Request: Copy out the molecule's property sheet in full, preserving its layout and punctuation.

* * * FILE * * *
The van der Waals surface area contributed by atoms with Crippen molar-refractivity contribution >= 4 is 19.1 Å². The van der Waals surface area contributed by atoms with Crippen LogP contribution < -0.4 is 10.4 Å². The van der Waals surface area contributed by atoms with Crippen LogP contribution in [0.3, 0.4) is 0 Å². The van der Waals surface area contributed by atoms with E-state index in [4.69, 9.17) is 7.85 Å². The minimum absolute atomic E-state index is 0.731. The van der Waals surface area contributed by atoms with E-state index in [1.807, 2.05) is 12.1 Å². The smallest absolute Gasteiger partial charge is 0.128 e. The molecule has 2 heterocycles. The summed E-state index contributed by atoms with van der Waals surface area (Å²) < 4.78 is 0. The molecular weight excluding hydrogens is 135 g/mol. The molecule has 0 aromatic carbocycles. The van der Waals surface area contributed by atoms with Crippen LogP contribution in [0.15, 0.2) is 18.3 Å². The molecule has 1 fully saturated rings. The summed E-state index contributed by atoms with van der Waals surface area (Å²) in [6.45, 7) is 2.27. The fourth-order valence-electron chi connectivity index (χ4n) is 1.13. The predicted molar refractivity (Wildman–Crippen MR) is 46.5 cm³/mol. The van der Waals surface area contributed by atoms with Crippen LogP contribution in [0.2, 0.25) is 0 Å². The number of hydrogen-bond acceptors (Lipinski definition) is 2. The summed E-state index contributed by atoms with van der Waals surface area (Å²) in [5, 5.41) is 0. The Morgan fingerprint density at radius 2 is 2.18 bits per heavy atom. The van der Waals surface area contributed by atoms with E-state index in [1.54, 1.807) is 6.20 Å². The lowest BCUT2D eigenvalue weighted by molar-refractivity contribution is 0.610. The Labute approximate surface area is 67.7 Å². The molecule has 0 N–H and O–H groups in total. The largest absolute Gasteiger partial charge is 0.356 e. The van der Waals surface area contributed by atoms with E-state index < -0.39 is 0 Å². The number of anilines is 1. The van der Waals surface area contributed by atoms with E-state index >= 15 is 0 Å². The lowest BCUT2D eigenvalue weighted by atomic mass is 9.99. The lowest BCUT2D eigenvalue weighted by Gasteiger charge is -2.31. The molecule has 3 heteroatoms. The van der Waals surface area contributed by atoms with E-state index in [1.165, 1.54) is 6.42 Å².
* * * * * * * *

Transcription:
The van der Waals surface area contributed by atoms with Crippen molar-refractivity contribution >= 4 is 19.1 Å². The van der Waals surface area contributed by atoms with Crippen LogP contribution < -0.4 is 10.4 Å². The van der Waals surface area contributed by atoms with Crippen LogP contribution in [0.3, 0.4) is 0 Å². The van der Waals surface area contributed by atoms with E-state index in [4.69, 9.17) is 7.85 Å². The minimum absolute atomic E-state index is 0.731. The van der Waals surface area contributed by atoms with E-state index in [1.807, 2.05) is 12.1 Å². The smallest absolute Gasteiger partial charge is 0.128 e. The molecule has 2 heterocycles. The summed E-state index contributed by atoms with van der Waals surface area (Å²) < 4.78 is 0. The molecular weight excluding hydrogens is 135 g/mol. The molecule has 0 aromatic carbocycles. The van der Waals surface area contributed by atoms with Crippen LogP contribution in [0.15, 0.2) is 18.3 Å². The molecule has 1 fully saturated rings. The summed E-state index contributed by atoms with van der Waals surface area (Å²) in [6.45, 7) is 2.27. The fourth-order valence-electron chi connectivity index (χ4n) is 1.13. The predicted molar refractivity (Wildman–Crippen MR) is 46.5 cm³/mol. The van der Waals surface area contributed by atoms with Crippen LogP contribution in [0.2, 0.25) is 0 Å². The number of hydrogen-bond acceptors (Lipinski definition) is 2. The summed E-state index contributed by atoms with van der Waals surface area (Å²) in [5, 5.41) is 0. The Morgan fingerprint density at radius 2 is 2.18 bits per heavy atom. The van der Waals surface area contributed by atoms with E-state index in [1.54, 1.807) is 6.20 Å². The lowest BCUT2D eigenvalue weighted by molar-refractivity contribution is 0.610. The Labute approximate surface area is 67.7 Å². The molecule has 0 N–H and O–H groups in total. The largest absolute Gasteiger partial charge is 0.356 e. The van der Waals surface area contributed by atoms with E-state index < -0.39 is 0 Å². The number of anilines is 1. The van der Waals surface area contributed by atoms with E-state index >= 15 is 0 Å². The lowest BCUT2D eigenvalue weighted by atomic mass is 9.99. The lowest BCUT2D eigenvalue weighted by Gasteiger charge is -2.31. The molecule has 3 heteroatoms. The van der Waals surface area contributed by atoms with E-state index in [1.165, 1.54) is 6.42 Å².